So, the third one, it's kind of 1-A really, because it's tied to the control. Again, the purpose of the IPO -- and I mentioned this on the outset -- Warner Music is not raising cash; Warner Music's investors are selling a stake for themselves to receive some cash proceeds. So, the company is not getting a cash infusion to do anything at all with, whatsoever. So, again, the purpose of this IPO isn't to put Warner Music in a better position, it's just to allow the current owners to capitalize on the value. But, again, they're not giving up any control in exchange for selling some of the equity stake in the company.
So, if you look at the green flags. I mean, there's a lot to like. As we've talked about, this is a growth industry. Revenues increased 12% in each of the past couple of years. As we talked about earlier, digital revenues like streaming are growing at a higher rate than consolidated revenues. There's a ton of -- think about the long-term trends, you know, the world is going to add about a billion people to the middle class over the next decade, and you can guarantee that a lot of those people are going to be paying for premium music streaming on their smart devices. So, this should be a really great long-term growth industry.
Also, we talked about it earlier, this is a company that's on the right end of the music value chain: It owns the content. It's in a position to remain profitable, while the distributors, all the streaming companies, while they fight the competitive battles for listeners. Think about it, do you really want to be the streaming service that doesn't have Ed Sheeran or Cardy B or Pink Floyd on your site? You can't -- you know that's the thing -- you have to have the best content. That's how you grow the number of subscribers on your platform. And, again, it's one of the big three. And scale really matters in this space. So, this is another really big green flag for me.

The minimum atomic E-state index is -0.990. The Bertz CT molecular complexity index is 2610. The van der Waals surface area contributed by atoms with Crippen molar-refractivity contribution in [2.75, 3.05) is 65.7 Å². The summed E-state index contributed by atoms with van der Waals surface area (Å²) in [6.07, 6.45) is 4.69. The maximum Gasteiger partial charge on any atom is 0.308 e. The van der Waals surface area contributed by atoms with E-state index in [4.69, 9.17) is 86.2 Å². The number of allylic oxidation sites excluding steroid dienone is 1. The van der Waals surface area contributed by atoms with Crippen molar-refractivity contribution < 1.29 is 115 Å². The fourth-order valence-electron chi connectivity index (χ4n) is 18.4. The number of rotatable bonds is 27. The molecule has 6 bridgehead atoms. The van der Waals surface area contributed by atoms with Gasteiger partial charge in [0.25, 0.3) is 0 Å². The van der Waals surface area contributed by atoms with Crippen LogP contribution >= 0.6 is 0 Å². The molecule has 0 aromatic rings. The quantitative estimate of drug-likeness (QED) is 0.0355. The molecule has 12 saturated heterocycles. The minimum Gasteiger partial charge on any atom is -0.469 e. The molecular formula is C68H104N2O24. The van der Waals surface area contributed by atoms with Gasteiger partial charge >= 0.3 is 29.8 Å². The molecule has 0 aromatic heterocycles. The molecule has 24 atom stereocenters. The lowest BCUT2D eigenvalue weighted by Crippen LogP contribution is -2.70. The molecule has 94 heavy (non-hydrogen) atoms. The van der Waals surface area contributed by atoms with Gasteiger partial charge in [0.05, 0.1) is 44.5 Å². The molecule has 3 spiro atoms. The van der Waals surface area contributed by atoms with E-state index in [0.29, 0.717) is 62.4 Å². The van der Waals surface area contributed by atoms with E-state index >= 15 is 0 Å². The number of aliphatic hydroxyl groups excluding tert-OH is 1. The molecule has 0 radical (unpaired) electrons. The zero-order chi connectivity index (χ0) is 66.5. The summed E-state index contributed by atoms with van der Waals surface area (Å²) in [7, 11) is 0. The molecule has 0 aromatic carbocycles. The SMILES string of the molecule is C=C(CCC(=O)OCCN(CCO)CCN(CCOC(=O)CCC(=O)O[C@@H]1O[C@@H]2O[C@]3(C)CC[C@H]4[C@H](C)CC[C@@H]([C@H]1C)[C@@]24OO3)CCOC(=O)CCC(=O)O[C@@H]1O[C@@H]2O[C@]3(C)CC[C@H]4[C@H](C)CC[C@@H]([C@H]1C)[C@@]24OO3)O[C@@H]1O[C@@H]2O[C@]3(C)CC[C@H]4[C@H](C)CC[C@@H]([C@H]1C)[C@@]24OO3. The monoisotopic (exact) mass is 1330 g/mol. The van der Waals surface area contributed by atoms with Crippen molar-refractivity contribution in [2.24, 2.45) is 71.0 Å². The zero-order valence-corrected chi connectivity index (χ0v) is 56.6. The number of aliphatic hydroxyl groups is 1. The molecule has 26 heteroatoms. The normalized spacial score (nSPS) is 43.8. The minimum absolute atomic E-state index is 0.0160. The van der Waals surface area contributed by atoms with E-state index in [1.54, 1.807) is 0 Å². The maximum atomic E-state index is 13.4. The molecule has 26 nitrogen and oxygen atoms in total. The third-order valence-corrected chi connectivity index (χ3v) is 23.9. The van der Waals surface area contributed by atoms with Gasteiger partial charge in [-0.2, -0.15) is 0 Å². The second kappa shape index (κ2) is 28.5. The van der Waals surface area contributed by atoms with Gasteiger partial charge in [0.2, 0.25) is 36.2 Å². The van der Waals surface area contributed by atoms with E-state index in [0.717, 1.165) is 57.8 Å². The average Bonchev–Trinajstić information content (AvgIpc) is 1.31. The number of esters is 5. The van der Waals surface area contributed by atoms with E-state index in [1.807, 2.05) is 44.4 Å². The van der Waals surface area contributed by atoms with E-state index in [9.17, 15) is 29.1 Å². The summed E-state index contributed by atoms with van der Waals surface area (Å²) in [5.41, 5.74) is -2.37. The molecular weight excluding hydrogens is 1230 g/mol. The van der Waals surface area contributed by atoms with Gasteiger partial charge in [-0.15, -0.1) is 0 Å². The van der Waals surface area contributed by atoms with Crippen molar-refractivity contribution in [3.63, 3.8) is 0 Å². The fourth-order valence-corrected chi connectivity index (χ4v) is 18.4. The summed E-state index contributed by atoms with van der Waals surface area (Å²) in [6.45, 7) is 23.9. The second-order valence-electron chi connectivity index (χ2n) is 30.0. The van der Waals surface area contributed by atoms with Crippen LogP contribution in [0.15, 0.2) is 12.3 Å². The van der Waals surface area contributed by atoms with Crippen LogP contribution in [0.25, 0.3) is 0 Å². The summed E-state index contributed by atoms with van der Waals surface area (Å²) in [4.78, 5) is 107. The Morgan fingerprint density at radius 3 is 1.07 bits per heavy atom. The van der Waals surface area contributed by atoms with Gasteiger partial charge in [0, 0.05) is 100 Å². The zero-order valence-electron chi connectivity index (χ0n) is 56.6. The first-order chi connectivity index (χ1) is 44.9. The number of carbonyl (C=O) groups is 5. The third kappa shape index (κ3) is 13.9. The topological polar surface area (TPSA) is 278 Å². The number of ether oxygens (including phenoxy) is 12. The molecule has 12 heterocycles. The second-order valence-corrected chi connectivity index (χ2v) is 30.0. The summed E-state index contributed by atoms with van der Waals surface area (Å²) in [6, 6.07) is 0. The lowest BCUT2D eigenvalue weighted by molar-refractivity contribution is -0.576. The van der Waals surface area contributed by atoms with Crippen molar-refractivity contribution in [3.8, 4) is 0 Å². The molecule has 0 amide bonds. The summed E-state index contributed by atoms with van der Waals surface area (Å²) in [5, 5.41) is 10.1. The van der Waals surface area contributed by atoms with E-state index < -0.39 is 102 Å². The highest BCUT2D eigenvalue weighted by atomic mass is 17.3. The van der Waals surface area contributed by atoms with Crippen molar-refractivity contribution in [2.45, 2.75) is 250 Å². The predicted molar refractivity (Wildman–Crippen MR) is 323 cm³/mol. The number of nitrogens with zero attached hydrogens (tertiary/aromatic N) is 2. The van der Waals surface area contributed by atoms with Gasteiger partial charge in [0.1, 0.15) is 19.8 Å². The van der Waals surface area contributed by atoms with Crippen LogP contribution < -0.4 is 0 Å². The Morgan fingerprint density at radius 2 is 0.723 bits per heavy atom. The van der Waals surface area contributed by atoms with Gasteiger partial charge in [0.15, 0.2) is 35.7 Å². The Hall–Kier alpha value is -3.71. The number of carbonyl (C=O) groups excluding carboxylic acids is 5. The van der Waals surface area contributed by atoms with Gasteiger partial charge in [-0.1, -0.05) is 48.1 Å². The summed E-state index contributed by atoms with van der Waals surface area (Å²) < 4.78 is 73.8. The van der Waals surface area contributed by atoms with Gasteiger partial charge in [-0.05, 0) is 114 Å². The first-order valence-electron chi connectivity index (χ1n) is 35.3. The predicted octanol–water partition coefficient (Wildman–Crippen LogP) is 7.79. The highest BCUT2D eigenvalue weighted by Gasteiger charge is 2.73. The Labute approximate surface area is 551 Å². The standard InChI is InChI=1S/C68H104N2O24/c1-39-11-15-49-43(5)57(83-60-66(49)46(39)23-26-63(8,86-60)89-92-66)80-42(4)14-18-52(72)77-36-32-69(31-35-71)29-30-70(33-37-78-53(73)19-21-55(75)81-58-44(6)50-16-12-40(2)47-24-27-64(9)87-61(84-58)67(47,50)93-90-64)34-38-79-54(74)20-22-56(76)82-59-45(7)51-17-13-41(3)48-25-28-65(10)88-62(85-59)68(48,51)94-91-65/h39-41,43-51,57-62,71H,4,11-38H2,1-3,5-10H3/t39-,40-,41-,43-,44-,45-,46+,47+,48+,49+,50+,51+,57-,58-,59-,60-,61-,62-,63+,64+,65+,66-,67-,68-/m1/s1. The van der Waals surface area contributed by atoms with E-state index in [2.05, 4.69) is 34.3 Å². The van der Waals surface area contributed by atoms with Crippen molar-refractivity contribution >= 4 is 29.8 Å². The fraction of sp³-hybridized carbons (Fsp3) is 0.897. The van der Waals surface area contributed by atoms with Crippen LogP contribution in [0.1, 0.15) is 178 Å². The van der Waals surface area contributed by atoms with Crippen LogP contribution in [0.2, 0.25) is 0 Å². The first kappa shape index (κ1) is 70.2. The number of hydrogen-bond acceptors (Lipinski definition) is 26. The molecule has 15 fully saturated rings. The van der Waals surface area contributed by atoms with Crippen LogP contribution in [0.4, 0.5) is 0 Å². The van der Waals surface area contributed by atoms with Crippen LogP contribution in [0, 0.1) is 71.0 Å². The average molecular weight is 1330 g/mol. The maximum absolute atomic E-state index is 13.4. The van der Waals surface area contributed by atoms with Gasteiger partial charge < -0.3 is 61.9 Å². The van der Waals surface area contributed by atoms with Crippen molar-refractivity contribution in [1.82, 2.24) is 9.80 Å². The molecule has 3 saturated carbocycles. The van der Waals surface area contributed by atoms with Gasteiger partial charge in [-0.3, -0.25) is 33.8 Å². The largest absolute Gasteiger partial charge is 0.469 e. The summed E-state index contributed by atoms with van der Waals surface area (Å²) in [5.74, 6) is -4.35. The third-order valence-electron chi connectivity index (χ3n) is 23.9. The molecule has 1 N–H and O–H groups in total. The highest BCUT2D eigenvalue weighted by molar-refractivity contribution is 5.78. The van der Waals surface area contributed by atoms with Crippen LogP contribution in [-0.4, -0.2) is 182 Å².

And again, it's not just that it has a big collection of western talents, it's not just the American music acts or European music acts; Warner Music has a big presence in developing markets like China, Middle East, Africa. As more of the world enters the middle class, people are going to want to hear artists who are popular where they live, not just Katy Perry, right? So, I think that's a really important thing.
And lastly, this is kind of a cash-cow business. It's consistently generated more than $400 million in operating cash flow in each of the past three years. And if this turned out to be a decent dividend stock, a dividend growth stock, you want a business that is consistently able to generate strong operating cash flow.
So, those were the four things that really stand out to me. The growth industry, it's on the right end of the value chain, it has the scale, and it's investing in markets where the growth is going to be, and it's a cash-generating business. So, I like those things about it a lot.